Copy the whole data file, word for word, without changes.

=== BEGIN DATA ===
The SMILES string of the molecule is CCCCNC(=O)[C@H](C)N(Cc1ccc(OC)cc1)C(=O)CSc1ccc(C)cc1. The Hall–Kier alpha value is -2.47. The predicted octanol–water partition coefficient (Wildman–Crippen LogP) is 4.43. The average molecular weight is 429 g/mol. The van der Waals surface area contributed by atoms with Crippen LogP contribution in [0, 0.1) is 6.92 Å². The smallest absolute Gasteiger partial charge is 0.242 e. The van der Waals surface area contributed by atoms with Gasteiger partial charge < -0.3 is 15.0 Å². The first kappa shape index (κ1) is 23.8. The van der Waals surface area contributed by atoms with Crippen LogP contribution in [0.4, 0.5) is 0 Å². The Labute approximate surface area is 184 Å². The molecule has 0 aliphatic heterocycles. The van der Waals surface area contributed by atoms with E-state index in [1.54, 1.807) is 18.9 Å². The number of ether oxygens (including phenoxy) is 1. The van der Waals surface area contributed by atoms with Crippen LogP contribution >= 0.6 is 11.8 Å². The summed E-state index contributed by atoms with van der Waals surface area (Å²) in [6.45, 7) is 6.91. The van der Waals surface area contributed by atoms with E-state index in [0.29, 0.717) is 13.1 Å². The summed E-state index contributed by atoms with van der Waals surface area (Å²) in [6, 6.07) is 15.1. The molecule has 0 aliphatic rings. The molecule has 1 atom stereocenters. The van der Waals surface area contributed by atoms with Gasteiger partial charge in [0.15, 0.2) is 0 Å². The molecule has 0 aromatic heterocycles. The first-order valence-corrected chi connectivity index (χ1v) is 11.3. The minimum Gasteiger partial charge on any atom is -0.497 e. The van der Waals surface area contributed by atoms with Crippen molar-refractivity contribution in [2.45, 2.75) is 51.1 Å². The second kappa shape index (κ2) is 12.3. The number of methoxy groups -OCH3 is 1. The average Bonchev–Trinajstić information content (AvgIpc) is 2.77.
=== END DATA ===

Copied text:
The SMILES string of the molecule is CCCCNC(=O)[C@H](C)N(Cc1ccc(OC)cc1)C(=O)CSc1ccc(C)cc1. The Hall–Kier alpha value is -2.47. The predicted octanol–water partition coefficient (Wildman–Crippen LogP) is 4.43. The average molecular weight is 429 g/mol. The van der Waals surface area contributed by atoms with Crippen LogP contribution in [0, 0.1) is 6.92 Å². The smallest absolute Gasteiger partial charge is 0.242 e. The van der Waals surface area contributed by atoms with Gasteiger partial charge < -0.3 is 15.0 Å². The first kappa shape index (κ1) is 23.8. The van der Waals surface area contributed by atoms with Crippen LogP contribution in [0.4, 0.5) is 0 Å². The Labute approximate surface area is 184 Å². The molecule has 0 aliphatic heterocycles. The van der Waals surface area contributed by atoms with E-state index in [1.54, 1.807) is 18.9 Å². The number of ether oxygens (including phenoxy) is 1. The van der Waals surface area contributed by atoms with Crippen LogP contribution >= 0.6 is 11.8 Å². The summed E-state index contributed by atoms with van der Waals surface area (Å²) in [6.45, 7) is 6.91. The van der Waals surface area contributed by atoms with E-state index in [0.29, 0.717) is 13.1 Å². The summed E-state index contributed by atoms with van der Waals surface area (Å²) in [6, 6.07) is 15.1. The molecule has 0 aliphatic rings. The molecule has 1 atom stereocenters. The van der Waals surface area contributed by atoms with Gasteiger partial charge in [0.15, 0.2) is 0 Å². The molecule has 0 aromatic heterocycles. The first-order valence-corrected chi connectivity index (χ1v) is 11.3. The minimum Gasteiger partial charge on any atom is -0.497 e. The van der Waals surface area contributed by atoms with Crippen molar-refractivity contribution in [2.45, 2.75) is 51.1 Å². The second kappa shape index (κ2) is 12.3. The number of methoxy groups -OCH3 is 1. The average Bonchev–Trinajstić information content (AvgIpc) is 2.77.